If the freedom, challenge, and paycheck of travel nursing appeals to you, but you can’t imagine leaving your home, local travel nursing jobs might be an attractive alternative. Working as a local travel nurse marries many of the benefits of out-of-state travel nursing with the perks of working and living in a community you already know and love.

Before you scrub in to local contracts, let’s take a closer look at the reality of local travel nursing, its advantages, and how to decide whether it’s the right fit for your travel expenses and lifestyle.

Local Travel Nursing 101

Many nurses see their work as a calling, but the long hours and static wages can still lead to burnout and staff drop-off over time. 

To fill the gap, many hospitals turn to travel nurses, who work temporary contracts at different hospitals, as needed. Travel nurses tend to make more than staff nurses—in some cases, the equivalent of a staff nurse’s salary in only a few months of work as a travel nurse.1

For some travel nurses, the adventure of traveling across the country is part of what makes it so rewarding. But the same area, many nurses who enjoy staying close to home may wonder, can I work as a travel nurse locally?

The Answers is Yes!

Though it might sound like an oxymoron, but you can become a local travel nurse when working with Host Healthcare.

Standard vs Local Travel Nursing: Are There Different Requirements?

Local travel nursing is a great option for clinicians who want to take advantage of the benefits of contract work without going too far from home. Though the requirements to become a local contract travel nurse may vary from agency to agency, at Host Healthcare, local travel nurses are anyone who has a permanent tax home less than 50 miles from the facility they are taking a local contract at.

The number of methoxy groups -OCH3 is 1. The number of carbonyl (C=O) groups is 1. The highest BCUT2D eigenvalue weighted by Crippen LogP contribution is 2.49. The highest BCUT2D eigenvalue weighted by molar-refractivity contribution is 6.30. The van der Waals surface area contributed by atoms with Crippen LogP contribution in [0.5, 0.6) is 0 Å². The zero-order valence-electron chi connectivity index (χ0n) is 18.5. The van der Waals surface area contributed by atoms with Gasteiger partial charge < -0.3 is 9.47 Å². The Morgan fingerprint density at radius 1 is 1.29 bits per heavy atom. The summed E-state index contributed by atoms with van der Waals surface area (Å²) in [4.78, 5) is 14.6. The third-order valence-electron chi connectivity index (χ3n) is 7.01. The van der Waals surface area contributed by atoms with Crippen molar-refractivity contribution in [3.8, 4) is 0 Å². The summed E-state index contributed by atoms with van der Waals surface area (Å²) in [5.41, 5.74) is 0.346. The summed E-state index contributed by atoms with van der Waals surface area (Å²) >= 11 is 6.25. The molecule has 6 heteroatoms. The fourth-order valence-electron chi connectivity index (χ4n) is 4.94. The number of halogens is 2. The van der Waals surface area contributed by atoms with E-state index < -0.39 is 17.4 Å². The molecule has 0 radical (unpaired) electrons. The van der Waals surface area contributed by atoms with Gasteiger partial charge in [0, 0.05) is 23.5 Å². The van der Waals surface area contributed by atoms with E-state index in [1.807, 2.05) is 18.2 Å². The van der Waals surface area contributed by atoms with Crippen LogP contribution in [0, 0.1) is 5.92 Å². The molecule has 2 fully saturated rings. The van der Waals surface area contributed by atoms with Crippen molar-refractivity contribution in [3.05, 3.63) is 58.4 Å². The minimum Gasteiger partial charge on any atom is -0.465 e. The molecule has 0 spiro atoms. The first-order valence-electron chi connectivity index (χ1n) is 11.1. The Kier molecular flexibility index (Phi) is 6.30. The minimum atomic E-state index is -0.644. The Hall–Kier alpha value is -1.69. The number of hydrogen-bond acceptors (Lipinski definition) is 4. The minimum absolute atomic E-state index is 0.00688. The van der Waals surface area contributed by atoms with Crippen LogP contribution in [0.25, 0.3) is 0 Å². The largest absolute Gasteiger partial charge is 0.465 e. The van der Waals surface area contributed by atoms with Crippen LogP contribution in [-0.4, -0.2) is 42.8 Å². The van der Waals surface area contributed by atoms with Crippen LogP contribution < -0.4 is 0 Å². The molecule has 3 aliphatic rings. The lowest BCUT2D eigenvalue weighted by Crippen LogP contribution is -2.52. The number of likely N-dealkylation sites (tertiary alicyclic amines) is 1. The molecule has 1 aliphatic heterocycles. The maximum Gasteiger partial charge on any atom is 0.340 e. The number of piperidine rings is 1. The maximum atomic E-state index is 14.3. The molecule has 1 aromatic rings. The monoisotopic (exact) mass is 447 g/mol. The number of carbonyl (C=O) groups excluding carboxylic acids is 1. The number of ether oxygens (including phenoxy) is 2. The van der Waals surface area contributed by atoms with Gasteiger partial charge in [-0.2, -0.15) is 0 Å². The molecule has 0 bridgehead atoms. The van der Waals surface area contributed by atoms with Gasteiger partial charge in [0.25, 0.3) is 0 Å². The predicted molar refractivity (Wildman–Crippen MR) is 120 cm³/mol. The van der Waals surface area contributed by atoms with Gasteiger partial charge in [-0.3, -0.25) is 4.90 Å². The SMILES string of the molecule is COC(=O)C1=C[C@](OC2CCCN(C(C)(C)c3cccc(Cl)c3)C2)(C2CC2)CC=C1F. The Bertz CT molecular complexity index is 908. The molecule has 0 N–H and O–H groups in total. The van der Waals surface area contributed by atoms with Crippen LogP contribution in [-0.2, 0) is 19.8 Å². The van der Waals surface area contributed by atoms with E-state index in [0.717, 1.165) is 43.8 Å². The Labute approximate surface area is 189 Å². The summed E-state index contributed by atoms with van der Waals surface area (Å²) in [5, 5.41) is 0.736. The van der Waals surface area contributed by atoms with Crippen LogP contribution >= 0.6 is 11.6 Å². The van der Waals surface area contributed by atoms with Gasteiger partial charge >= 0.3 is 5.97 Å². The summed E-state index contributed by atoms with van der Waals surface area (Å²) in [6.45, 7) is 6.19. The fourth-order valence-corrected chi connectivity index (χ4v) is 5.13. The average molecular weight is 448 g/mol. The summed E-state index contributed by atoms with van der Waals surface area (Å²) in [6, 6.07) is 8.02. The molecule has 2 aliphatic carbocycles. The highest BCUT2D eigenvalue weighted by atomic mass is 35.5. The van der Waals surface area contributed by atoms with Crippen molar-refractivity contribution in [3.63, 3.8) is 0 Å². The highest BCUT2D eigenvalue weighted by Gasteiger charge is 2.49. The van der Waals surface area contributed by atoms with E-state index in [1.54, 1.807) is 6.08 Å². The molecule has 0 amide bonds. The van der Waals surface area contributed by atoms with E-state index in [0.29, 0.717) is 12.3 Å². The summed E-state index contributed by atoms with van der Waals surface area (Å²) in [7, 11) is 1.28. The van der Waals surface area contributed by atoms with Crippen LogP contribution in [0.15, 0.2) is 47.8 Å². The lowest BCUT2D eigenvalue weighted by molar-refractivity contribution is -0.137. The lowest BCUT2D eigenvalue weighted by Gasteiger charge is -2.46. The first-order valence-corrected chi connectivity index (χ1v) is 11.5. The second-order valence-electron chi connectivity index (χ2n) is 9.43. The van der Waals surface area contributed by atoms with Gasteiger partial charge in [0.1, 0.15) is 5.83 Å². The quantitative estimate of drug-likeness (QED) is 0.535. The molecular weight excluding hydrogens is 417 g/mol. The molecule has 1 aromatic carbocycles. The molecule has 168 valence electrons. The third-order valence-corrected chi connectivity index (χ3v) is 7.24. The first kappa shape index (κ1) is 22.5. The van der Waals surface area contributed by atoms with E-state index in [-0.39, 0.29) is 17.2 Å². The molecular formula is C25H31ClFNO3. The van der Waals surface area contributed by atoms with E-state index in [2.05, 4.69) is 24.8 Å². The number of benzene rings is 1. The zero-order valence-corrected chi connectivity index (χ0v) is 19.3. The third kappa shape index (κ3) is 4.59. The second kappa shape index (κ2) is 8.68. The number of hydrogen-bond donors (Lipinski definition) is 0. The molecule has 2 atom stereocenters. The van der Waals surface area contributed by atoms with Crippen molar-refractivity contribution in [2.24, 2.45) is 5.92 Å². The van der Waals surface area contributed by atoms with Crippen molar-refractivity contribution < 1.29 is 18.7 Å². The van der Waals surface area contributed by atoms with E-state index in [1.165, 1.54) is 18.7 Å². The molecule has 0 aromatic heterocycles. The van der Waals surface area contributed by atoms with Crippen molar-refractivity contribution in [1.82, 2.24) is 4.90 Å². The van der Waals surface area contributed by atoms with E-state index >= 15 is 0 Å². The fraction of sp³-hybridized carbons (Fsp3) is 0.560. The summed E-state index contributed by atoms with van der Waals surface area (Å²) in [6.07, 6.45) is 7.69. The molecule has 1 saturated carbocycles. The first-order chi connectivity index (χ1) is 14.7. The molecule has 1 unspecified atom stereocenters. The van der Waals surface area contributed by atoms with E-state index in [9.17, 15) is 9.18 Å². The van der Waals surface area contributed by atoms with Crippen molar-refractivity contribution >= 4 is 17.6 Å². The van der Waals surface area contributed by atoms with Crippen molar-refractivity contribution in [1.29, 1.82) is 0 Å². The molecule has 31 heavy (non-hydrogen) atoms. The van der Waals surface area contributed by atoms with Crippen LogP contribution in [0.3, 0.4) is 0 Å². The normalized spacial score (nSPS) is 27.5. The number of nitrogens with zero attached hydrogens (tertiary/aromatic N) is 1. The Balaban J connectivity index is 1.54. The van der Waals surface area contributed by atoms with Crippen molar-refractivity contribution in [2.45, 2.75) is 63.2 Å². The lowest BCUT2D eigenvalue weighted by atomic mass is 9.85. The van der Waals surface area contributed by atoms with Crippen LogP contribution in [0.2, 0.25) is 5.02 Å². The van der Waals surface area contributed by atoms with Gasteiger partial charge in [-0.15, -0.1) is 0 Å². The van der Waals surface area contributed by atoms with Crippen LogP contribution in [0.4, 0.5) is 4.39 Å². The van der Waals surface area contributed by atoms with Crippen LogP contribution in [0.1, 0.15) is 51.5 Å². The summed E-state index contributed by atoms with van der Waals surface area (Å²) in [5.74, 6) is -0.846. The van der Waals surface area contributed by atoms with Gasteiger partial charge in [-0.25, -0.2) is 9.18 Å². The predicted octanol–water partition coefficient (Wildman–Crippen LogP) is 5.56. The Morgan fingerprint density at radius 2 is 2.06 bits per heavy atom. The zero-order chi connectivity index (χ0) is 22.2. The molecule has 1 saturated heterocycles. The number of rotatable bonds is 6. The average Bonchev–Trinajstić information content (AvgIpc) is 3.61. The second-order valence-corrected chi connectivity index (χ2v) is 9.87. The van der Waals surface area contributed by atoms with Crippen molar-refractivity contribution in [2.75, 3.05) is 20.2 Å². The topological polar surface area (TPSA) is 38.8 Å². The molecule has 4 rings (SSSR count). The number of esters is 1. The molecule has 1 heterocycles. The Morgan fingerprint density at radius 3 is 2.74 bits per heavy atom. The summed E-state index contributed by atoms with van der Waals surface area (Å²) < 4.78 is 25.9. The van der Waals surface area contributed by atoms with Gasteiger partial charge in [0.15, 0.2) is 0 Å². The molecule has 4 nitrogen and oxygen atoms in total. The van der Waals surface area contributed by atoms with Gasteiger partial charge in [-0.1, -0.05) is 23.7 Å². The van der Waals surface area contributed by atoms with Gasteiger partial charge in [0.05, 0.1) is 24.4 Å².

As a local traveler you are not eligible for tax free stipends, this is known as the 50 mile rule. Tax free stipends are one of the primary financial benefits of being a travel nurse outside of your local area. On the other hand, a standard travel nursing assignment requires that the facility the travel nurse reports to is over 50 miles away from their permanent tax home. With this requirement, a traveler is duplicating their housing expenses, therefore they are eligible for weekly tax free travel stipends.

For local travel nursing contracts, it’s assumed that the traveler does not need to duplicate housing expenses since they aren’t going as far from their primary residence. In this case, the local traveler would receive an hourly rate, but not be eligible for tax free travel stipends. A local travel nurse may still be able to apply for bonuses and student loan reimbursements depending on their eligibility.

Travel nursing is an opportunity to gain experience, pay, and a lifestyle beyond what a staff nurse may achieve in their career. The benefits of working as a travel nurse extended beyond it’s access to travel assignments across the country, the tax free stipends, or the ability to take become a local travel nurse. Travel nurses take advantage of these benefits along with taking control of their nursing career.

The ability to choose when you want to take travel contracts and when you want to take time off to relax and recharge your battery, is what bring so many to pursue a travel nurse career. You may be asking your self now how do I become a travel nurse? Check out our How it Works page for more information on the steps to becoming a travel nurse with Host Healthcare.

What to Expect as a Local Travel Nurse

So, what is local travel nursing? Like general travel nursing, local travel nurses work short-term contracts to support hospitals in need of more nurses. However, with a local travel nursing job, you stay much closer to your local area. 

While placing geographic restrictions on your travel nursing plans can somewhat filter down the available job opportunities, it can also offer a fresh career path and a host of benefits.

Benefits of Local Travel Nursing

Local travel nursing combines some of the best benefits of staff nursing and travel nursing, into one position. 

These benefits include: